School That's Cool
By Kate Santich, Florida Magazine , Vol. 43, No. 6
Page 1 of 6
On a Friday afternoon, when these kids could be kicking a soccer ball
around or chattering over pizza in the lunchroom, they have opted instead
for front-row seats to a tense chess match.
It features Alex Sandor athletic, charming and 12 years old against a
pair of rivals.
Alex, it seems, has conquered every solo opponent, including his teacher,
and now they are ganging up on him.
"Ladies, what is your goal here?" teacher Karen Halbfinger cautions the
challengers. "Don't bring out your queen too soon." She turns away in mock
dismay. "Oooh, it hurts my head to watch. He has psyched them out, and
now they're not playing chess anymore. About three moves ago, they gave
up playing chess, and they started playing Alex."
By this point, a throng of schoolmates huddles around them in the classroom.
Spectators giggle and whisper. One girl moans in agony. "They shouldn't
have done that," she gasps.
"You missed taking his knight," a boy taunts.
"They got his bishop," counters another.
"Yes," says the first, "but it was a sacrifice move."
Alex grins coyly. "Checkmate," he says, restraining the urge to gloat.
The girls stare in stunned silence. It happened so quickly.
"Alex doesn't always win," someone offers.
But the truth is, Alex wins most of the time. A natural jock who plays
soccer on two teams and competes in golf tournaments, he could coast on
his physical gifts (he also works as a model). It used to be he never cared
much for academics. He never liked English, never wrote the once-upon-a-time-stories
a lot of kids do, never read much if he could get by without it.
"My grades weren't so hot," he admits.
But here at New School Preparatory-founded on the provocative theories
of a Harvard professor-getting by isn't good enough. Using his given talents
to build a passion for learning, teachers have nurtured Alex's analytical
skills through chess, lured him into reading through drama, and boosted
his math skills through such tasks as charting the stock market. Now he
is performing Shakespeare and carting around paperback novels in his book
Says Halbfinger, "Its like the students are little treasure chests and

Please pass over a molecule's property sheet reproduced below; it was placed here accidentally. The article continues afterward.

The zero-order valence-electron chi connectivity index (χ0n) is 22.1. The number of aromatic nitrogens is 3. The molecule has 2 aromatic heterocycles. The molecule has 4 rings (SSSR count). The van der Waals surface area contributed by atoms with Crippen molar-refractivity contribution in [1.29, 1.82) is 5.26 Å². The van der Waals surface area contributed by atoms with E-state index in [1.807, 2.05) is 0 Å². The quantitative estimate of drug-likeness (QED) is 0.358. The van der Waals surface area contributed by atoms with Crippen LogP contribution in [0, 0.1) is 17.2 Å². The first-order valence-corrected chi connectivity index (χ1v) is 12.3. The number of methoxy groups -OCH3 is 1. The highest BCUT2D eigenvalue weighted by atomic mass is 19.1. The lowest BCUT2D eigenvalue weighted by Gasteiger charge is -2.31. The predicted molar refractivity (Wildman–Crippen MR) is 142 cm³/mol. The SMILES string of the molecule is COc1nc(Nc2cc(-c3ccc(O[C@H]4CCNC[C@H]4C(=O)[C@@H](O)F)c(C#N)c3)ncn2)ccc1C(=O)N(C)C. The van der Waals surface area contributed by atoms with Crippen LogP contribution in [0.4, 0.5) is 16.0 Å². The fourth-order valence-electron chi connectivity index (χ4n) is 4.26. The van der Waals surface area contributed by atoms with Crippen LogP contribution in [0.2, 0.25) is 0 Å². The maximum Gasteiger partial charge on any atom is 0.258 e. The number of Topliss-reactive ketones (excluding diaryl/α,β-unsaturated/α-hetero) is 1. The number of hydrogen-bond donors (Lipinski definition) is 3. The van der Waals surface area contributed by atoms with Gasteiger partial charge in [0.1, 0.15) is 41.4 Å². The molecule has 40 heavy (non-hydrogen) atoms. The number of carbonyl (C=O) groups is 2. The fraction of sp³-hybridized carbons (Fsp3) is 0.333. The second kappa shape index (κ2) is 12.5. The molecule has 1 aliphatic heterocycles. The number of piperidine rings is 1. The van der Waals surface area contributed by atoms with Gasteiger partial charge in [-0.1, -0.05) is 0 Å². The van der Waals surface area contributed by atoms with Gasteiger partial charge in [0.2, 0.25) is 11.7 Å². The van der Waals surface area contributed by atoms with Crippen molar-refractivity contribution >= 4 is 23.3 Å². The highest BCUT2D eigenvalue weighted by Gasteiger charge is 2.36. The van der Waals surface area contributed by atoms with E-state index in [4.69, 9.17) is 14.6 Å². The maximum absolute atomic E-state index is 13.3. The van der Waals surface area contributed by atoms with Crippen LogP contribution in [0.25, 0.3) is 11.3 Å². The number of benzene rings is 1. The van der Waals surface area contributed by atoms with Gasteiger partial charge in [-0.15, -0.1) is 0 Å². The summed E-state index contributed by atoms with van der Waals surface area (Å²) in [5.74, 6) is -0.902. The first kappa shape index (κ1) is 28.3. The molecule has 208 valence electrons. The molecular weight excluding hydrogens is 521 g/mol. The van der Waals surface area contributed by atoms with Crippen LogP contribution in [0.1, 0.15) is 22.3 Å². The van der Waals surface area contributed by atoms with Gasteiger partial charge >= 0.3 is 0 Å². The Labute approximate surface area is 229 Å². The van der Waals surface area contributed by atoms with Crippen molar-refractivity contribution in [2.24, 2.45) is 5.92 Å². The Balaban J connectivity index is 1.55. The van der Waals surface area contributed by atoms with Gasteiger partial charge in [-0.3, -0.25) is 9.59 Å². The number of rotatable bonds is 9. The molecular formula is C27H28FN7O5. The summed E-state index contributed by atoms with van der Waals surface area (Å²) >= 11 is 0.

we're looking for the key."
The non-profit school, opened last Fall, was launched by six teachers
who sat around one day dreaming of a place that could become a prototype
for education-a place where children of any culture, any religion, any
socio-economic class, could discover the joy of learning in a way far removed
from the one-subject-at-a-time, is everyone on page 47? conventional classroom.
They were former colleagues who wanted the chance to make their own rules
even if doing so meant a hefty sacrifice. No one would get a paycheck for
at least a year.
They were faithful to an ideal and a leader: Morris Sorin, the former
Director of Maitland's Hebrew Day School and Halbfinger's husband. The
67-year-old educator took a $5,000 grant and a chunk of his would-be retirement
nest egg and sank it into two old houses on Irma Avenue, near downtown
Orlando. Sorin, the other teachers and a pair of handymen then ripped up
old carpet, tore out walls, enlarged doorways for wheelchairs and installed
bathrooms and electrical wiring. They created a small kitchen, a sun porch
and a playground, and they joined the two homes with a breezeway that now
serves as the lunchroom, rehearsal area and site of tae kwon do lessons.
"In February (1995), this place was just an idea," Halbfinger says. "In
May, it was still a post office address. The week before school opened,
a hurricane was headed our way, and we didn't even have the doors up yet."
On Aug. 28, they opened with 33 students, from pre-kindergarten through
8th grade and an invitation from Harvard to join a two-year pilot project
to test a lively approach to teaching. Halbfinger, for instance, will teach
history via the poetry, music, art and film of an era. The students will
be videotaped and their writings sent to Harvard for study.
"Rather than learning facts chronologically, as is often the way in history
class, were going to approach it from another door," Halbfinger says.
Like the rest of the six, she has yet to earn a dime for her work.
"We kept saying, 'Well, of course we have to have computers. And of course
we have to have a library. And of course we have to have dance and music,'" says
Jaine LaFay, a former school principal who teaches math and social studies
at the New School. "Unfortunately, once we put all our philosophies into
practice, we ended up not making anything for ourselves."
In fact, until a generous contribution from some of the parents came in,
the teachers even doubled as janitors.
"The reality came to me on the Wednesday after school started," says Diane
Goldsmith, an early-childhood education specialist who teaches kindergarten. "I
had my hands in the toilet, scrubbing, and I thought, 'At this very moment,
I'm paying a cleaning woman to do the same thing at my house.'"
"Halt! Who goes there?" 10-year-old Keely Johnson bounds across the room
and blocks the door. Her classmates race to the chalkboard, obscuring their
elaborate notes from the probing eyes of would-be spies. They take this
exercise in problem-solving rather seriously.
Challenged to come up with a way to fish small pieces of wood from a big
circle without using any fishing equipment, this team of fifth- and sixth-graders
hatches an ingenious plan. It employs a shovel, a remote-controlled car,
a rake, communicating in secret code and distracting their opponents with
wild dancing and shaking maracas. It is astonishing what competition will
This is education disguised as a game. Indeed, it goes to the heart of
the New School's teaching philosophy: the theory of multiple intelligences.
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